Bulletin of the Geological Society of Malaysia, Volume 39, July 1996, pp. 157 – 184
1P.R.S.S. (Petronas Research and Scientifiic Services Sdn. Bhd.), Hulu Kelang, Selangor, Malaysia
2PALYNOVA, Littleport, Cambridge, U.K.
Abstract: This study presents an integrated biostratigraphic scheme for the Malay Basin based on the examination of 6 wells by P.R.S.S., and the review of data from ten wells, which were previously studied by service companies. For each of the wells reviewed, foraminiferal, nannofossil and quantitative palynological data was available. This paper demonstrates that through the integration of data from all three biostratigraphic disciplines, and through taking careful account of lithologies, it is possible to make accurate correlations within the Malay Basin which would not be possible using data from a single discipline.
All stratigraphic units in the Malay Basin contain abundant palynomorphs, whereas foraminifera and nannofossils predominantly occur in brief marine transgressive intervals. Palynology thus forms the primary tool for correlation, the succession being divided into 16 palynomorph assemblage zones and subzones (termed ‘PR‘ zones). Nine foraminiferal acme zones (termed ‘TR‘ zones), reflecting transgressive intervals, can be characterised on the basis of their foraminiferal content, and association with calcareous nannofossils and palynological zones. Nannofossils occur predominantly in the more distal sections of the transgressive intervals, and are important in placing the whole sequence of biostratigraphic events into a chronostratigraphic framework by reference to the standard scheme of low latitude nannofossil zones.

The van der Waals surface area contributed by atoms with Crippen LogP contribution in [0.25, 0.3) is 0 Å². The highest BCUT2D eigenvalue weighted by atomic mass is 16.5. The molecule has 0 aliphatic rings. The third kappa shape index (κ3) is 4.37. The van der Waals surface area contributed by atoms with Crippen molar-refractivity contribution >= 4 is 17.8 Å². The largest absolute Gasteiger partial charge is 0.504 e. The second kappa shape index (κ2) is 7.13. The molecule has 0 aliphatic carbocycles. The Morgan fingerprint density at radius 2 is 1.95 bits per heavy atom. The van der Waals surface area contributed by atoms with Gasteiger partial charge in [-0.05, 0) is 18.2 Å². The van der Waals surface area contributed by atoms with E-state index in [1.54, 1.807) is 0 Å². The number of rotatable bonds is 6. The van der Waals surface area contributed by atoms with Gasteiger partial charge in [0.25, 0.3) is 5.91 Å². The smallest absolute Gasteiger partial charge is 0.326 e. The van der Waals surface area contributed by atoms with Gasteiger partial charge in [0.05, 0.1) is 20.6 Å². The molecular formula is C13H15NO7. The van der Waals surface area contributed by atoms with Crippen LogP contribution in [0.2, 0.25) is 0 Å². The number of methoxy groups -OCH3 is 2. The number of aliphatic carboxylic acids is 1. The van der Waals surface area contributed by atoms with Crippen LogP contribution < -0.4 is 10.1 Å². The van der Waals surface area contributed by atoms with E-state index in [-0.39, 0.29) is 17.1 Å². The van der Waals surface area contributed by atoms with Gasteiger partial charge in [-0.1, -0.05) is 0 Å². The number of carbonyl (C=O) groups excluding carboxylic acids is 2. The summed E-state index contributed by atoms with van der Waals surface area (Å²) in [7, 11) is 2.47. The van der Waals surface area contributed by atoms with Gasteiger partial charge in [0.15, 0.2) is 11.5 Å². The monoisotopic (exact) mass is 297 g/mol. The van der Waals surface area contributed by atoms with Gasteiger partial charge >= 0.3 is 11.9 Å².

The chronostratigraphic significance of the scheme of seismic groups established by EPMI and widely used in subsurface studies within the Malay Basin has been appraised by reference to the biostratigraphic scheme. It is concluded that, provided a few adjustments are made to seismic picks in some wells, the seismic markers used to differentiate the seismic groups reflect time planes, and that therefore the seismic groups, which mostly have a distinct lithological expression, may be considered as time-rock units. Each seismic group has been characterised on the basis of biostratigraphic data. By reference to a cumulative maximum time-thickness curve, ages have been applied to the palynomorph assemblage zone and seismic group boundaries.
Two distinct unconformities are observed in the upper part of the succession; one, dated at about 10.0-10.5 Ma, and termed the Middle Miocene Unconformity, probably relates to a pronounced period of low sea level, whereas the second, dated at 7.8 Ma in the upper Miocene (here termed the Upper Miocene Unconformity), relates to a phase of tectonic inversion.